Animal Welfare Bills — Session Wrap up

Good news first: The Governor has signed Senate 2192, an Act further regulating animal control, which we enacted earlier this week.

The Senate President’s office released this summary of the bill:

This legislation further regulates animal control in the Commonwealth and brings up-to-date the animal control laws. This bill strengthens dog ordinances without targeting specific breeds, increases training for local animal control officials, creates a statewide spay/neuter program designed to reduce the number of homeless animals and prohibits certain inhumane methods of euthanasia for cats and dogs. Under this bill, pets are allowed to be included in domestic abuse orders, which will protect animals and allows for victims of abuse to leave their partners without risking further injury to their pets.

Click here for the full text of Senate 2192 as amended.

Now to the mixed news:

  • A great many people wrote to me about the farm animal cruelty bill, H458/S786. I am a cosponsor of this bill and I feel strongly about it. It did make it out of committee, but did not make it across the finish line before the end of the formal session. It is possible for a bill like this to pass during the informal sessions that will continue through the end of the year if it has unanimous support. My instinct, however, is that some legislators from agricultural districts will not support this bill. So, although I remain passionate about the issue, and will be alert for opportunities to advance the bill, I am not optimistic about its prospects in this session.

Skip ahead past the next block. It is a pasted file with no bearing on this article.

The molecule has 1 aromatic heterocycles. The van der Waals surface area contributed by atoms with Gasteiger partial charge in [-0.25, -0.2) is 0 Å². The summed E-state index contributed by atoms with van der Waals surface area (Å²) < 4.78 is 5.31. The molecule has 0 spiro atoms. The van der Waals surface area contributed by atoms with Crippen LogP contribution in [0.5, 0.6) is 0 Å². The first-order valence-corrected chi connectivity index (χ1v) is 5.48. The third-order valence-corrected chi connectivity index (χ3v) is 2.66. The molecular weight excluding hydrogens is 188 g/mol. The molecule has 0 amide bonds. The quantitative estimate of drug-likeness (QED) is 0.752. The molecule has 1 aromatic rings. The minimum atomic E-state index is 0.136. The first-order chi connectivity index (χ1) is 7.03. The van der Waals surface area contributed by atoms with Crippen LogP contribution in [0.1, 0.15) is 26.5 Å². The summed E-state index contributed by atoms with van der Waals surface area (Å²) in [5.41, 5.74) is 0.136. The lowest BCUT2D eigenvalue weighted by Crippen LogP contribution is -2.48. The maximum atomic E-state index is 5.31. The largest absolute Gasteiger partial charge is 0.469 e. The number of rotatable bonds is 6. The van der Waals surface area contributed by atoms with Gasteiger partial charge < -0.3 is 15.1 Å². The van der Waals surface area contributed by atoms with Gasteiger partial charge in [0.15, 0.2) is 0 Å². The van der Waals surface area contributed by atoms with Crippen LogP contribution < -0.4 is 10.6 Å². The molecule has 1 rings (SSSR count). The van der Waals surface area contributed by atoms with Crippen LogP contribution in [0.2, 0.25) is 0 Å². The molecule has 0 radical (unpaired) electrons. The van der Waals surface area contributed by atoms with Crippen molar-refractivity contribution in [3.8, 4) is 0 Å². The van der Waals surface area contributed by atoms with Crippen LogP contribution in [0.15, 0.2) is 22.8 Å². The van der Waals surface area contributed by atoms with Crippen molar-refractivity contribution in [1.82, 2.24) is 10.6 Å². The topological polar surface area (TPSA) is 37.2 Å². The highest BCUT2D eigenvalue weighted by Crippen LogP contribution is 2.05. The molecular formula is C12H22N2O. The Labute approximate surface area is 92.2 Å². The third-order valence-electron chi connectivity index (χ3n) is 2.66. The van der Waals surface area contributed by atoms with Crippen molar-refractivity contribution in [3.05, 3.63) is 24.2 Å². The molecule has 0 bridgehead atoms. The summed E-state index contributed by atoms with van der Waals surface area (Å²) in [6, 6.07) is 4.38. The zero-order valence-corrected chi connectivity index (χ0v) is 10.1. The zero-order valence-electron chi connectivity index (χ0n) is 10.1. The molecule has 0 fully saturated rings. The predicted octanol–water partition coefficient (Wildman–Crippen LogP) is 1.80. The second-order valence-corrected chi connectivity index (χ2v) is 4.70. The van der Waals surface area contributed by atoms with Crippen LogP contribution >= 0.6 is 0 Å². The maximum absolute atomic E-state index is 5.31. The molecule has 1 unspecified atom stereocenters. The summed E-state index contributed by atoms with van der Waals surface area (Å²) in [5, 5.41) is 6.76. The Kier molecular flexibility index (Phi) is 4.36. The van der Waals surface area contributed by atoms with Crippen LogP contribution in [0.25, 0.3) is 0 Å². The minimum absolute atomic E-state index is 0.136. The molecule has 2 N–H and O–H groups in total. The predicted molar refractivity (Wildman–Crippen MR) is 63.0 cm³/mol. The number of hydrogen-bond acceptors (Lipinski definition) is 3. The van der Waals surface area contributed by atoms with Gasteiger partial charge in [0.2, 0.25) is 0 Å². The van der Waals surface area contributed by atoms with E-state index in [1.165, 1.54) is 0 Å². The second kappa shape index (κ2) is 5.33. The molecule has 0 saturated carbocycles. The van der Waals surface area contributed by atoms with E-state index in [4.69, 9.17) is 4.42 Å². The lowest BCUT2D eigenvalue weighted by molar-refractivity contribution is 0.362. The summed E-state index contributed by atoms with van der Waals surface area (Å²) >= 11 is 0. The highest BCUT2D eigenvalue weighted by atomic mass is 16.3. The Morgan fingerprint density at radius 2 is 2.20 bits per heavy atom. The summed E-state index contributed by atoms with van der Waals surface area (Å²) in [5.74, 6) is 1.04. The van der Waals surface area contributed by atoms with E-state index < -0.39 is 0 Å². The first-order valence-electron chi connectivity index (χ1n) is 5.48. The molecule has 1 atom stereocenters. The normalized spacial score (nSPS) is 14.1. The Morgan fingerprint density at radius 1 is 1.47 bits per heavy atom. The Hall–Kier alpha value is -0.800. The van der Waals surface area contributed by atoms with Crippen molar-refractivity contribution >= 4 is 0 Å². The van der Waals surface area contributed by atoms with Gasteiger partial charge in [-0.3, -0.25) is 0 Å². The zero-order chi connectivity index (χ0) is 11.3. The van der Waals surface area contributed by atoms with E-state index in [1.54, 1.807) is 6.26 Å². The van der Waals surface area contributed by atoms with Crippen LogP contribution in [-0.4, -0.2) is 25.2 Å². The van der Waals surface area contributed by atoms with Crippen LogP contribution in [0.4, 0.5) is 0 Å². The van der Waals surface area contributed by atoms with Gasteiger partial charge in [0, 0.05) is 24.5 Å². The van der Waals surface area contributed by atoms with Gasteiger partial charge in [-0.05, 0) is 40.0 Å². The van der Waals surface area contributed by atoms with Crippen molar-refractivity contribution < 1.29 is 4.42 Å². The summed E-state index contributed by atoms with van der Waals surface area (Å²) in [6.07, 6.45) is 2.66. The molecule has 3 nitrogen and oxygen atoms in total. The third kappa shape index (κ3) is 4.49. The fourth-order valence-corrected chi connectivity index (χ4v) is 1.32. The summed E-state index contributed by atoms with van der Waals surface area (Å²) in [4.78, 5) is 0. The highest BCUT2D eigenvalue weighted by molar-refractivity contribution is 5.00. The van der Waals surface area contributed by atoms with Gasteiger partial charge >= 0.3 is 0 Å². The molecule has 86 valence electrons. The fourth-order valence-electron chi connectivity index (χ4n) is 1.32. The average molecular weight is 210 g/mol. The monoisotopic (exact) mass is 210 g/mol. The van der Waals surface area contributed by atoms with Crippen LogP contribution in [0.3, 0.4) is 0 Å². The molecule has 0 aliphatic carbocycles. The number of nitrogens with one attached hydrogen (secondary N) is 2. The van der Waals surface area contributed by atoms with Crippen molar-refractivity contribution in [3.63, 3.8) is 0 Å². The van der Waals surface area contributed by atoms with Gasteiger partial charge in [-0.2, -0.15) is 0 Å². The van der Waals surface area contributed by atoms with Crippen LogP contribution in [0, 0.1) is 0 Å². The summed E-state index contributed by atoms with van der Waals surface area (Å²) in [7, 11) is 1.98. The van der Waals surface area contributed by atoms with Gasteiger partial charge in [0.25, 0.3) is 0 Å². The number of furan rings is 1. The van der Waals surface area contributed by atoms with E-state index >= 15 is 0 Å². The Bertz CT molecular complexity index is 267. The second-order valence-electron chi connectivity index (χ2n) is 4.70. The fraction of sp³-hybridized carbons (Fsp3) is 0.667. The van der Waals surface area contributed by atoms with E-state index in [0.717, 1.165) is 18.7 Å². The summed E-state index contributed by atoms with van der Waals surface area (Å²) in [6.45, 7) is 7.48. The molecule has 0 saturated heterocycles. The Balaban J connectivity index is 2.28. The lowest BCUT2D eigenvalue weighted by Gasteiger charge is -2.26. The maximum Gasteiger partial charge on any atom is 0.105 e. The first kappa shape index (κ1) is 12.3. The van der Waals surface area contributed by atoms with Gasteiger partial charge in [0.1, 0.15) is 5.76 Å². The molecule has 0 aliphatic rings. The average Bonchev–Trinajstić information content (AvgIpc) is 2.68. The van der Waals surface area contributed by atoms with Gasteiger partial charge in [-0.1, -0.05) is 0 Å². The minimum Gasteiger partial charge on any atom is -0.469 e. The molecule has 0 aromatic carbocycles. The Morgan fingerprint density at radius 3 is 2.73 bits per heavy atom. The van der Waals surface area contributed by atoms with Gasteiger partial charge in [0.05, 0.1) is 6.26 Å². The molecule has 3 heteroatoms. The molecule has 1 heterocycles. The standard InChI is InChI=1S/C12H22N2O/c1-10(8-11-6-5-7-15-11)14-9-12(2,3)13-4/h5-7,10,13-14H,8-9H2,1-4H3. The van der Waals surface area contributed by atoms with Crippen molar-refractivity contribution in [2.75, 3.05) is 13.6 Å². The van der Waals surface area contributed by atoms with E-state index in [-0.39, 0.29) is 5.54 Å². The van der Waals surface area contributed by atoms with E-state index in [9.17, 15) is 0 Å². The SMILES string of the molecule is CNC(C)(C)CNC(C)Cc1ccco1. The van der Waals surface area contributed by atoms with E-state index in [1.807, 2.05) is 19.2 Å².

• Senate 1706 would have regulated the treatment of circus elephants. This bill was put to study earlier in the session. I supported this bill actively, but some legislators who investigated the issue came away feeling that the gruesome sounding “bull hooks” were not actually instruments of cruelty and that there had not been injuries in Massachusetts as a result of their use. Be that as it may, the issue is dead for the year.
  • House 2326, which would clarify that unnecessary denial of veterinary care may be prosecuted as felony animal cruelty, is pending now on the Senate side. I do support this bill. It is general in scope, but is captioned as “An Act to ensure adequate care of animals in cities and towns”, so it may be perceived as aimed at animal control officers. People may feel we have done enough in general to clarify the rules for animal control officers in this session by passing S.2192.

Published by Will Brownsberger

Will Brownsberger is State Senator from the Second Suffolk and Middlesex District.

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